My visa was up on August 1st, and so was my gig with Pasadena. Now that things have settled down and I’ve finalized a departure date (in ten days! yikes!), this post will be the closing act for this blog.
For the past three months, I’ve been working under the tutelage of the GIS division in the DoIT: Jonathan Robinson and Kayla Folkins. Another place, different circumstances and other people could very well have deterred my interest in pursuing a career in GIS. Keep in mind, my previous exposure to GIS was limited to a a couple college courses and a few GIS duties as an intern for my professor. Most the courses and work was marginally related to GIS, so upon entering the GIS field by interning with Pasadena, I had yet to ascertain if GIS would be the occupation I anticipated.
Here are a few key events and aspects of GIS, in no particular order, that have solidified my yearning to work in the field.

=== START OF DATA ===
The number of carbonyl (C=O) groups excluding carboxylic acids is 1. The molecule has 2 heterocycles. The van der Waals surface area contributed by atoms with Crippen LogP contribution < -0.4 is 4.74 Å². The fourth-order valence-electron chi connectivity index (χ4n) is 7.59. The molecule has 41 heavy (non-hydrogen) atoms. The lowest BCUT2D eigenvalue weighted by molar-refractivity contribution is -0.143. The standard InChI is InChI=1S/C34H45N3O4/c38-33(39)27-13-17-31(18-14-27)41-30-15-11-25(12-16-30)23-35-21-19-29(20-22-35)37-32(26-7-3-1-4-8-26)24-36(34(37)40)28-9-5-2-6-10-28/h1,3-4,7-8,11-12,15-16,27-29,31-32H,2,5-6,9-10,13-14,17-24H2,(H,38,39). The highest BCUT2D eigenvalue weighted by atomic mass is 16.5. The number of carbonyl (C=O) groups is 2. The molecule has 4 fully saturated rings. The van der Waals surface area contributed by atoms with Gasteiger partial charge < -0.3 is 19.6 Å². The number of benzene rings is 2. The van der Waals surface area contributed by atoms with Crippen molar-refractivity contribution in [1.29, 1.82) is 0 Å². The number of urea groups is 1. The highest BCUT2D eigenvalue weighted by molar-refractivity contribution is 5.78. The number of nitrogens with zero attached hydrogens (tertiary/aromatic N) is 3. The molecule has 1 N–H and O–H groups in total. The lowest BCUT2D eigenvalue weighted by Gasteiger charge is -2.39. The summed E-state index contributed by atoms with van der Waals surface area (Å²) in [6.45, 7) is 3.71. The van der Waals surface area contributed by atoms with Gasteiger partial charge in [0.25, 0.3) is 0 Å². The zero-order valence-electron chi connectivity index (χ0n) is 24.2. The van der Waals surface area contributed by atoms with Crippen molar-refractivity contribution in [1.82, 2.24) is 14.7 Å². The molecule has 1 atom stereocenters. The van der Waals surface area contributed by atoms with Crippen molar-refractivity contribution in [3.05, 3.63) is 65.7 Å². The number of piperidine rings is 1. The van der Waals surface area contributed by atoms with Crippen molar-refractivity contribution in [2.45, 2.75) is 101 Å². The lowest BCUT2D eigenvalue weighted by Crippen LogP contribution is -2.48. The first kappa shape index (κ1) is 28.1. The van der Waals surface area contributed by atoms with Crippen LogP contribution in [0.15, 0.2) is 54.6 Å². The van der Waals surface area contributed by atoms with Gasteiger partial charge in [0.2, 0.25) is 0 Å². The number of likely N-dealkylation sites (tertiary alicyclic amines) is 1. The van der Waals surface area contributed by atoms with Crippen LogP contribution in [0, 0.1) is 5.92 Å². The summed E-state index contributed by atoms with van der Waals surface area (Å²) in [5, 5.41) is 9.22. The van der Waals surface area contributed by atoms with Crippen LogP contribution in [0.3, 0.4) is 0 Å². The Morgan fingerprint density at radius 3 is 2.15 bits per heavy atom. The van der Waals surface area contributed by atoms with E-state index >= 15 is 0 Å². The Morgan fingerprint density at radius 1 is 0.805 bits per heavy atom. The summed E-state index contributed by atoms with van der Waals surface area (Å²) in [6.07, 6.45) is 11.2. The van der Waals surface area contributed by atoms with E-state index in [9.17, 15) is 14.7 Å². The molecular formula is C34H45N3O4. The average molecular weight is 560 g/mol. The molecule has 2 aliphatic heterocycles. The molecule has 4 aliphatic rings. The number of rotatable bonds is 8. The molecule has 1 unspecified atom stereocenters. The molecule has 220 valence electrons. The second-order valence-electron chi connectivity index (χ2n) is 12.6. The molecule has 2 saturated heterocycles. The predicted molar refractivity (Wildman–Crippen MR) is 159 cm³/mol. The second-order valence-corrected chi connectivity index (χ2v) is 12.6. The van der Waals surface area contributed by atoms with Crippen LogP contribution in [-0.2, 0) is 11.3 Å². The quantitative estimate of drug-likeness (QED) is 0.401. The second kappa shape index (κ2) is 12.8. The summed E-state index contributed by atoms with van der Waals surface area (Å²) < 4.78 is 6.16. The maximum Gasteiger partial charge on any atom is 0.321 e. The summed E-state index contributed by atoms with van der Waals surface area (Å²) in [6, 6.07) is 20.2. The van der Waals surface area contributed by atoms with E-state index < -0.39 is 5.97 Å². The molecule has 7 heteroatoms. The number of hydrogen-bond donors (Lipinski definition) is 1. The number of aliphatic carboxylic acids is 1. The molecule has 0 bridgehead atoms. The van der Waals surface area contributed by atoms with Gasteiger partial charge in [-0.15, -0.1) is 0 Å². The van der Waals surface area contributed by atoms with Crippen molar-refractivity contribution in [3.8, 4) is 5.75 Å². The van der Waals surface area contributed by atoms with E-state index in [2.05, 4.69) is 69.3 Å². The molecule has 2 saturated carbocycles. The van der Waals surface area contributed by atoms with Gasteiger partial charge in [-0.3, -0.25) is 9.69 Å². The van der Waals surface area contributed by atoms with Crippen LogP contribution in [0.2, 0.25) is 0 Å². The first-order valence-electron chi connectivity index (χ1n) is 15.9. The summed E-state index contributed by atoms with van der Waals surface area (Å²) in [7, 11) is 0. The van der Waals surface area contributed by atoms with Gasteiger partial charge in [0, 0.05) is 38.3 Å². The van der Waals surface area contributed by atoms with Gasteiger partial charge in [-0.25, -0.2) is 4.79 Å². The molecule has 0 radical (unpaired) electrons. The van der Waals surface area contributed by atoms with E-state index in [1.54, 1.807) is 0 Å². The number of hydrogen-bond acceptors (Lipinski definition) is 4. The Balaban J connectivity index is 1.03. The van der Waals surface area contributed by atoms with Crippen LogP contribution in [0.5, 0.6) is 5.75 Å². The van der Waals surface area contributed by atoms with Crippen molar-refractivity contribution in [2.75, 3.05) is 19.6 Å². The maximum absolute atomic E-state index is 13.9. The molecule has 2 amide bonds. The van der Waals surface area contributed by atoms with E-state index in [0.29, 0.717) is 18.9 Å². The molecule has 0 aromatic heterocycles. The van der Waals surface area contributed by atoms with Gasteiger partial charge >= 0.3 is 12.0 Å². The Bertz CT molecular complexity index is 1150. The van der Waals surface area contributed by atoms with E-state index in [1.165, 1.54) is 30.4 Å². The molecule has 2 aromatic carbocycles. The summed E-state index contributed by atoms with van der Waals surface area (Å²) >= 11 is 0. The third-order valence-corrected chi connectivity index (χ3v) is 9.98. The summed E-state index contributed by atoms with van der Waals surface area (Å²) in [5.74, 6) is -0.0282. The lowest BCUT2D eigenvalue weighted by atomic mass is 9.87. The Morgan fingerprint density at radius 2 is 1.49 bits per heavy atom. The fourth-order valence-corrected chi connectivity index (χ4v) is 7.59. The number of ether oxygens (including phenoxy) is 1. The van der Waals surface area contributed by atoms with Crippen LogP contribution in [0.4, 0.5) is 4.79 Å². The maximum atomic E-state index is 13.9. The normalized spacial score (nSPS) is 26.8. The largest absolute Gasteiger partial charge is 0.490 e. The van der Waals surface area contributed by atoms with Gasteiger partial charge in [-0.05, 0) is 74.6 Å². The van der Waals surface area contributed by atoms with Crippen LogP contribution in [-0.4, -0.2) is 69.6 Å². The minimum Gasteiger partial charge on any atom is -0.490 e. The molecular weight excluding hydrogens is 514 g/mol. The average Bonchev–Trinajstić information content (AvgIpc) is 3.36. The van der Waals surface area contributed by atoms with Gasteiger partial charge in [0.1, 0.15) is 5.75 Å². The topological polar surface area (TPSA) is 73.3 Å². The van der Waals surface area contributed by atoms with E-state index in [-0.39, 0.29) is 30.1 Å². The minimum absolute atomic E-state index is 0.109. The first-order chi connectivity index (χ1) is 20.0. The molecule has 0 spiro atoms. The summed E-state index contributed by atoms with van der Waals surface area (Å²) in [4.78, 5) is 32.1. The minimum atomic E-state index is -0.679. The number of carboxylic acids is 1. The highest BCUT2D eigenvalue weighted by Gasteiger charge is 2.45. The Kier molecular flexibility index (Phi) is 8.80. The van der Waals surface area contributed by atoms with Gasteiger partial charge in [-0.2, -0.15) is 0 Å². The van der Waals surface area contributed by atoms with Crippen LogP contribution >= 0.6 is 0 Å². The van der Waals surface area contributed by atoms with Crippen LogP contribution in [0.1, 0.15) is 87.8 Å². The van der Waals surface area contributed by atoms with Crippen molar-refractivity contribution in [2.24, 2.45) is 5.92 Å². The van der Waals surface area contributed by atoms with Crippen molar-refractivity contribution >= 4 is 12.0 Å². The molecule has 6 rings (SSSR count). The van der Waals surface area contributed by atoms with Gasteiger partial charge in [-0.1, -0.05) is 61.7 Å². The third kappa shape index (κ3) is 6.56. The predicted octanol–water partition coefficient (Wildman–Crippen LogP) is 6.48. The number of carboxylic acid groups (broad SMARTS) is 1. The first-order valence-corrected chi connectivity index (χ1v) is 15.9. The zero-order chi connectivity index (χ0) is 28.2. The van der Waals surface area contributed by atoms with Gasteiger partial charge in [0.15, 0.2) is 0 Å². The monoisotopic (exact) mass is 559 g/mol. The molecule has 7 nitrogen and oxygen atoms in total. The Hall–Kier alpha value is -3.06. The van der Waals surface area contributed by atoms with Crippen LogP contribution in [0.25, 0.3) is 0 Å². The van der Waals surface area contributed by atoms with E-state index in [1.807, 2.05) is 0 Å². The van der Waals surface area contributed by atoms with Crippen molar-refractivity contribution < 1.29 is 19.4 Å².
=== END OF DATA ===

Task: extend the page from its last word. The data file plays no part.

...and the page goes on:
- From the get-go, I felt that GIS work brings great practical value to clients.
- It can be an ideal blend of technical and outdoor field work.
- I attended the 2011 ESRI UC and was exposed to a wide spectrum of GIS users.
- I stayed at a hostel and serendipitously roomed with two fellow conference attendees. One working in Bermuda and the other in Panama, both as conservation biologists.
- The vibe from the UC is full of energy and portends a vibrant future. I’d be honored to join this fraternity of GIS enthusiasts.
- Very global in nature. I intend to spend as much time outdoors, being paid to explore and hopefully at an international level. Maybe tracking marine migration patterns?
- Jonathan taught me Python, and the value of learning the code behind GIS processes. I foresee a greater value placed on knowing code to create custom mapping services, via the mobile or browser. Very enthusiastic about learning this aspect.
I can’t hardly imagine a better initial immersion into GIS. It is bittersweet to leave this great work place, but here’s to finding more GIS related work in Taiwan! Adventure ahoy! 😀